Greb, for his part, had his fair share of wins over contenders. Jimmy Delaney, Jeff Smith, Tony Marullo, Bob Moha and many of the men already mentioned succumbed to Greb’s relentless style.
Does the “Cobra’s” superiority over Archie Moore, history’s other highest-ranked 175-pounder, coupled with his dominance over his gifted rivals, trump the “Windmill’s” numerically weightier résumé?
Does Charles’ imperviousness at the apex of his ability mean more than Greb’s fractional inconsistencies, part of which were caused by blindness in one eye?
Does the fact that the Cincinnati-native was better-suited to 175 than the physically smaller Pittsburgh-resident give him a leg up in the all-time debate?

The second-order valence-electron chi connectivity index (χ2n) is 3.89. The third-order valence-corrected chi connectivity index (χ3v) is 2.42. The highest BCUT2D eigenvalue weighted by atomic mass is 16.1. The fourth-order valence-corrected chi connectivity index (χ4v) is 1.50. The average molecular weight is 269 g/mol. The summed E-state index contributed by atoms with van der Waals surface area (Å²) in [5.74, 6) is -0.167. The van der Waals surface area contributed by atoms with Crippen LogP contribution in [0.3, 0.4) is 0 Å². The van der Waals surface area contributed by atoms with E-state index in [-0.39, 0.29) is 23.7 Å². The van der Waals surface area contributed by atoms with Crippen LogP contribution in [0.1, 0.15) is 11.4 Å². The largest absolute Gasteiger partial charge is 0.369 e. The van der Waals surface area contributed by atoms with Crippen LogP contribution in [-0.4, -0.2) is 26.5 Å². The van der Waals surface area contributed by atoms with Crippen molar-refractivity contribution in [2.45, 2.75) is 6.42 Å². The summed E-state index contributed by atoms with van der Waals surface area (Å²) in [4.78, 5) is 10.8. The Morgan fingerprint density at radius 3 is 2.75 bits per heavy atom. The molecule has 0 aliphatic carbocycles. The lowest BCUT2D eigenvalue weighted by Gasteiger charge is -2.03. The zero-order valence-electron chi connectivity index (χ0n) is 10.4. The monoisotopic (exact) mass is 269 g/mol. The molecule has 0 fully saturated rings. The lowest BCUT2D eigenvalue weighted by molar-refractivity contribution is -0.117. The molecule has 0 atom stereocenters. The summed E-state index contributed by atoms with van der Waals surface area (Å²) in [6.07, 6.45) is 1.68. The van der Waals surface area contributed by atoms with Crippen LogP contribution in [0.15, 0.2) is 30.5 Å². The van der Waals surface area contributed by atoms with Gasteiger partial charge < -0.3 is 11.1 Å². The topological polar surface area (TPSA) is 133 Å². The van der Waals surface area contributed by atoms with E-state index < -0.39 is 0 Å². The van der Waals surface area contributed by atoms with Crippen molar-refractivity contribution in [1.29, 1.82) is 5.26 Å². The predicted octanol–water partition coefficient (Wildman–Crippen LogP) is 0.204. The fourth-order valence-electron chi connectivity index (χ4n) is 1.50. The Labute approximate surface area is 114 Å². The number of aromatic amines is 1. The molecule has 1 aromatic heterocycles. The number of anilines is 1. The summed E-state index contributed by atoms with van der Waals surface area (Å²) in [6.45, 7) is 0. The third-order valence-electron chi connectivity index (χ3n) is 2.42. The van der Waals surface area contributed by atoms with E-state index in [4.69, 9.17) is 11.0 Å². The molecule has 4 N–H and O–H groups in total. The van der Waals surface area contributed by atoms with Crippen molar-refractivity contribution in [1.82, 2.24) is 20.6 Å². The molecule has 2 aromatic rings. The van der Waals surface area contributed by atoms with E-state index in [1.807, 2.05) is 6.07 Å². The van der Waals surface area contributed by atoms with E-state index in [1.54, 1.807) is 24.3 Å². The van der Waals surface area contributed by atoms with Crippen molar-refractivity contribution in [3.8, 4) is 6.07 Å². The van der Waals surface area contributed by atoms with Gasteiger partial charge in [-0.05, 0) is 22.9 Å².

I could pose numerous questions because there is a surplus of nuances worth considering. How you scale them is your choosing. What cannot be questioned, however, is that Harry Greb’s résumé is distinguished. Ezzard Charles, nor any other light-heavyweight who could substitute here, save maybe Archie Moore, fought this depth of competition at such a superb rate. Even Moore wasn’t as consistent at the top level.
The ethnic-German took on arguably 25-30% of the 20 best light-heavyweights to ever grace the squared circle, 23% of the top-30, and 20% of the top-50. Incredibly, his overall numbers were nearly higher, as bouts with Young Stribling and Jack Delaney fell through and Georges Carpentier, Battling Siki and Paul Berlenbach wouldn’t sign on the dotted line.
A reasonable tweak of a few decisions and Harry garners a 3-1/2-1-1 tally against Tunney and a 6-0/5-1 mark over Loughran.
So then, claim who you like as the King of Light-Heavies, but how is it that Greb gets a 13-spot by IBRO and completely passed over by The Ring?